A new socio-economic order is all set to rise from the ashes of the lockdown and the coming era will be marked by the leadership of a fresh crop of leaders – princesses and princes who will seize the dawn. The good news is that the Sceptres that will accord legitimacy to their ignited, knowledge-led authority, their sovereign benevolence, their magical abilities to champion the causes that are just, are ready, created painstakingly by the Moscow based architect of writing instruments fit for royal patronage – BENU pens.
In the little time since their inception in January 2016, BENU pens, founded by Alex Semanin and Kate Dmitrieva, have curved out a distinct niche for themselves in the hearts of the writing instrument connoisseurs with their distinctive styling and painstaking attention to quality. In a world of the staid, BENU creations are like a breath of pure, fresh air, that too in a riot of youthful colours that represent a unique, some say trademark, joie de vivre, a zest for life that the modern aficionados relate with. It will not be out of place to stress one important fact here – BENU’s contribution in the metamorphosis of the fountain pen from an mere instrument of functionality to that of an accessory, a piece of art to be carried around, flaunted and used for the sheer pleasure of it, has not been insignificant by any stretches of the imagination.
At BENU, every piece is handcrafted, in its in-house facility where only the best inputs from around the world are used, to create masterpieces that can find the adulation of the audience in any part of the globe. Even if one was to gloss over the confluence of Khokhloma artistic sensibilities and Tsarist precision, the sheer vibrancy of BENU’s art is stunning to put things mildly. What is even more remarkable is the fact that the creative process at BENU is not straight-jacketed by predictability as they continue to spring one completely fresh piece of thought, comprehensive in its inventive excellence after the other – ever testing the limits of imagination, disdainfully sneering at the ordinary.
Take the BENU Scepter collection for example. From Agamemnon in Homer’s Iliad through the Pharaohs of Egypt to Gandalf the White the Sceptre, as a staff of divine influence has been one of folklore’s (and history’s) most potent symbols. Being synonymous with Regal authority, that it will be bedecked with the heights of contemporary creativity, too is well within the realms of acceptability. But to take that Sceptre, freeze it into a fountain pen, re-imagine the contours in keeping with the functional needs and provide it with a lustre that is fit to adorn the grasp of a thought leader of tomorrow – that, is what sets BENU apart. The fact that the Scepter follows the earlier, again hugely successful, offering from BENU, one in which it paid tribute to the Tattoo as an art form only goes to refurbish the point – BENU, is simply class apart.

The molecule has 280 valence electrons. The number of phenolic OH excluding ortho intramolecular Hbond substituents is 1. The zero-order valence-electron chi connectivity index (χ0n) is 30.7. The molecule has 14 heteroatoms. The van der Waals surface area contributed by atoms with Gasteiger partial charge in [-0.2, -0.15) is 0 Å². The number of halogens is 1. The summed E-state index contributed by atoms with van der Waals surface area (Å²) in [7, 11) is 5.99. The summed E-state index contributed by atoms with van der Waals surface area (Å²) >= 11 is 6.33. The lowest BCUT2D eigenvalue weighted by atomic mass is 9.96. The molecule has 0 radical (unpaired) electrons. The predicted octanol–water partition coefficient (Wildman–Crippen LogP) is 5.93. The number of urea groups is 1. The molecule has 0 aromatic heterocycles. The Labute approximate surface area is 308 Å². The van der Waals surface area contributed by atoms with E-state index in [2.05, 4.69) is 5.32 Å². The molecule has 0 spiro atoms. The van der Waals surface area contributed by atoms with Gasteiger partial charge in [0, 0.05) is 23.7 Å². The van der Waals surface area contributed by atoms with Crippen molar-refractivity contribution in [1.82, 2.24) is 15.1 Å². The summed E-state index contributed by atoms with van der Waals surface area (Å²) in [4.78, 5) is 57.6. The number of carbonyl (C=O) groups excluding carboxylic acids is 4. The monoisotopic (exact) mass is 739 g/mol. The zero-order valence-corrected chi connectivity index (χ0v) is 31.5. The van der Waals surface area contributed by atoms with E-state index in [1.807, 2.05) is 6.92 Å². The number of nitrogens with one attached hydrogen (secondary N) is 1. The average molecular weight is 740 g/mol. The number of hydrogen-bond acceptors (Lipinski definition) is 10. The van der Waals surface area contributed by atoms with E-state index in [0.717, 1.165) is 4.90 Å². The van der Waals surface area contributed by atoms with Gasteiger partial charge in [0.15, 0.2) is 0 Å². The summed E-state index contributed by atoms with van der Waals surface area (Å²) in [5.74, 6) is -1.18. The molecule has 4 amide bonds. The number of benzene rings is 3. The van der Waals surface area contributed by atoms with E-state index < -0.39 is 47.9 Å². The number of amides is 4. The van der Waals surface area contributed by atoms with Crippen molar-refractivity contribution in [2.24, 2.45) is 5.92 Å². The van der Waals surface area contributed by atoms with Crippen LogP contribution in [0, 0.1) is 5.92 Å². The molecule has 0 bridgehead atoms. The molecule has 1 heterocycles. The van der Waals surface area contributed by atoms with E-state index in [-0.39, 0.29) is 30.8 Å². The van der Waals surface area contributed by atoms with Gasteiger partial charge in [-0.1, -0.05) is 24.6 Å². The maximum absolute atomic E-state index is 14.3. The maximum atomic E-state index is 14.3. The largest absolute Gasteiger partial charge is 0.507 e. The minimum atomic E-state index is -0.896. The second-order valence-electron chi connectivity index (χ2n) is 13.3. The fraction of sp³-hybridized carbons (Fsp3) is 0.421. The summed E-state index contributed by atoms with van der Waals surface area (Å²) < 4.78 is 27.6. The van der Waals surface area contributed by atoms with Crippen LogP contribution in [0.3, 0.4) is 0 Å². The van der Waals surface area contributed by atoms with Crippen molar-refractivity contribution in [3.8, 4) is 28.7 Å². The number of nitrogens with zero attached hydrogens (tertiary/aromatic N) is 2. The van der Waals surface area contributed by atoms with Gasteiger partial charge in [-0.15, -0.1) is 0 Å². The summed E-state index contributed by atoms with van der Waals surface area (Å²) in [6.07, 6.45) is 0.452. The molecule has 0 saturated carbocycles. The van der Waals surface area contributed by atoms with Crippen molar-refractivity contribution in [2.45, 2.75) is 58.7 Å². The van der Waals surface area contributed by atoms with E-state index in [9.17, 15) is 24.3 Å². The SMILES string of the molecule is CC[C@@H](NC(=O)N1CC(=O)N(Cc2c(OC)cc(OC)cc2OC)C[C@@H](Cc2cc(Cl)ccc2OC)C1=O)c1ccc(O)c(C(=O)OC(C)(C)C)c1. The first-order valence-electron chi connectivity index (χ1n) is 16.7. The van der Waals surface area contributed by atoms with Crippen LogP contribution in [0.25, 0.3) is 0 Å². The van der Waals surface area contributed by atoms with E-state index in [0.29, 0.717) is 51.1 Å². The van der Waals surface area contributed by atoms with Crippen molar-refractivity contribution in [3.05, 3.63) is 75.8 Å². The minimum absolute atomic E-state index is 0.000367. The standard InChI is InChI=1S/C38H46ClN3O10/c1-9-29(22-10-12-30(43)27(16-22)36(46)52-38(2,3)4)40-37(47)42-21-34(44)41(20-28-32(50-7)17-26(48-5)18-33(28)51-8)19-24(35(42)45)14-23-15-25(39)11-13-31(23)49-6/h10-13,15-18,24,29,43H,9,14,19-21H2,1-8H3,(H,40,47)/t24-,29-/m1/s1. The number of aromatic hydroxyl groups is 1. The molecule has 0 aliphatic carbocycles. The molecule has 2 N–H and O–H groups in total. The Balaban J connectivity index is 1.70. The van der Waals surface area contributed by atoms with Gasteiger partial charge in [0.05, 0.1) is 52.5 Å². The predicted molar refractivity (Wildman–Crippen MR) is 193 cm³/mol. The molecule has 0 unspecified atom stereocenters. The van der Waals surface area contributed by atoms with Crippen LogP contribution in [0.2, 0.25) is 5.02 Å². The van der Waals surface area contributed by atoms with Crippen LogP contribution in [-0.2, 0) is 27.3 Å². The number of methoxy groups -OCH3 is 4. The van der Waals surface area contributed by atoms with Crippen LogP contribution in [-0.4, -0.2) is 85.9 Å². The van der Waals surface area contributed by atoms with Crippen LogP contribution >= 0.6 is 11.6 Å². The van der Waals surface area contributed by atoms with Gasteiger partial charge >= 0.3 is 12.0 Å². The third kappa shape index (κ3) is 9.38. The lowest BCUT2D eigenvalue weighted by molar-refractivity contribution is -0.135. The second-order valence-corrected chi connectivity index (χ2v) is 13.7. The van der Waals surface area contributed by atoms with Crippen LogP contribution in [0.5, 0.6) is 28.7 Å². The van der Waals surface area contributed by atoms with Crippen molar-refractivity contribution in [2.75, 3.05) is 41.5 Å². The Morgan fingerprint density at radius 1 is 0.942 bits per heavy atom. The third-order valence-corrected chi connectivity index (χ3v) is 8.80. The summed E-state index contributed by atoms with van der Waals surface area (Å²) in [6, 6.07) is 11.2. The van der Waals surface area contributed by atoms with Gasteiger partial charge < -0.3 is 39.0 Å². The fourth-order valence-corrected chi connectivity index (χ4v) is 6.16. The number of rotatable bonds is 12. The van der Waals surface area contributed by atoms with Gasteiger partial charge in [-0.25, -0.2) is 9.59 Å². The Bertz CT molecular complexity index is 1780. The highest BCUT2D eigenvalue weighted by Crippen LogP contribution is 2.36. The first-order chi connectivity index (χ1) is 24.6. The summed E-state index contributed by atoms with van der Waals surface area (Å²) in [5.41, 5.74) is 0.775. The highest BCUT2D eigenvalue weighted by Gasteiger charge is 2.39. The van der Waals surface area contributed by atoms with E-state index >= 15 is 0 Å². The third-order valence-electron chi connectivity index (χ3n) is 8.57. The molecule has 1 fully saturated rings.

BENU Scepters are made from the finest quality resins and sport a helical faceted design that accords it an understated elegance – just enough to be the conversation piece it is designed to be, perhaps even to provoke an outburst of creativity with its blue-blooded vibrancy. However, what is important, is that the BENU attention to detailing is writ large on the pen as it incorporates an ergonomic design which is aimed at ensuring long periods of comfortable, fatigue-free writing. The superb balance of the pen and the weight, that is just the right shade of heavy for “normal” hands are also facts that go in its favour. As is de rigueur with BENU offerings, the Sceptre is also available in a number of vivacious colours and textures. The dampener, if one can term it as such, is perhaps the fact, that the screw-in cap of the BENU Scepter cannot be posted. But then again, I have never been one to post my pens, so I am not complaining. Besides, the capped length of the pen at 133 mms, is fairly standard and the helical shape is not really inducive to posting.
As is the norm in BENU, the converter, cartridges and nibs are outsourced. Naturally, here too, considering the fact that compromise is a term that does not feature in the BENU dictionary, only the best that is available is used. The Scepter for example, comes with a Schmidt #5 nib which comes in choices of EF, F, M and B. The pens take standard large international size converters and 72 mm ink cartridges.
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